Fired after taking vaccines for family


Two American pharmacists have had their employment terminated after one took home COVID-19 vaccines and gave them to family members

US media are reporting on the case of two pharmacists from the Memorial Health System, one of whom reportedly “diverted” two doses of the vaccine.

According to reporters Lisa Schencker and Joe Mahr at the Chicago Tribune, one of the pharmacists, who worked at Decatur Memorial Hospital in Decatur, an Illinois city, inappropriately mixed doses of the vaccine in December.

According to WCIA, a hospital spokesperson said the pharmacist used pooling to gain a new dose after mixing the remnants of more than one vial, and so had not actually diverted a dose away from the general public.

The Tribune reports that Heidi Clark, chief of the Division of Infectious Diseases at the state health department, told federals in a January 2021 email that the pharmacist “took doses home at the end of the day and administered to her family” and “pooled doses in the Pfizer vials to draw more vaccine beyond six doses”.

The paper obtained the emails through a Freedom of Information Act request.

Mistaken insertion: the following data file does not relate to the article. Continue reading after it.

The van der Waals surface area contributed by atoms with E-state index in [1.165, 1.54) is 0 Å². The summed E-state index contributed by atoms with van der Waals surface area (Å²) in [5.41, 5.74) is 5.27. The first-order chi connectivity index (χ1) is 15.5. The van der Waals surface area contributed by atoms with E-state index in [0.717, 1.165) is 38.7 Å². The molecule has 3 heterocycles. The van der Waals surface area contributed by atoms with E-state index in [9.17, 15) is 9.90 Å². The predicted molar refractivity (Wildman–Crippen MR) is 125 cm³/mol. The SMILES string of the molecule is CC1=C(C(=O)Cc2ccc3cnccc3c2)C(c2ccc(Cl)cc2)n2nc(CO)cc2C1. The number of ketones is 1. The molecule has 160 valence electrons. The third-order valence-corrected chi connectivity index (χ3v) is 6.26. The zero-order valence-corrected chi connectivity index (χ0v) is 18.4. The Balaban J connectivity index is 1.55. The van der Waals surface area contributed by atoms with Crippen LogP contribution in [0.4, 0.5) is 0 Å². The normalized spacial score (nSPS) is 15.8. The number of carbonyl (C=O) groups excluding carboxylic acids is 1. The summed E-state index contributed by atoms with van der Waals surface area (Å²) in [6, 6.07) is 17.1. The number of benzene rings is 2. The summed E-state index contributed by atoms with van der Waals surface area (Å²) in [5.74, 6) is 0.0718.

The pharmacist’s family were not eligible to receive the vaccine in December, when the action took place.

Angie Muhs, a spokeswoman for Memorial Health System, told the Tribune that an investigation “determined there was no issue of safety or loss of efficacy with the vaccinations”.

US Food and Drug Administration rules prohibit pharmacists from pooling excess Pfizer vaccine from vials due to fears of contamination. Any excess vaccine must be discarded.

Meanwhile WCIA spoke to Dick’s Pharmacy pharmacist Cindi Reed, who was critical of the time frame of the rollout and said she did not “fault them for what they did”.

Illinois Pharmacists Association Executive Director Garth Reynolds told the outlet that, “I know there’s been some recent news and some suggestions from those in the pharmacy profession to encourage the pooling of vaccines, but the FDA’s current stance is that does not occur for the COVID-19 vaccines”.

“If you’re pooling doses together from multiple viles or residuals from multiple viles, you could be getting more dilutant and not as much of the vaccine,” he said.

While outlets have inquired why the second pharmacist’s employment was terminated, they do not yet have an answer.

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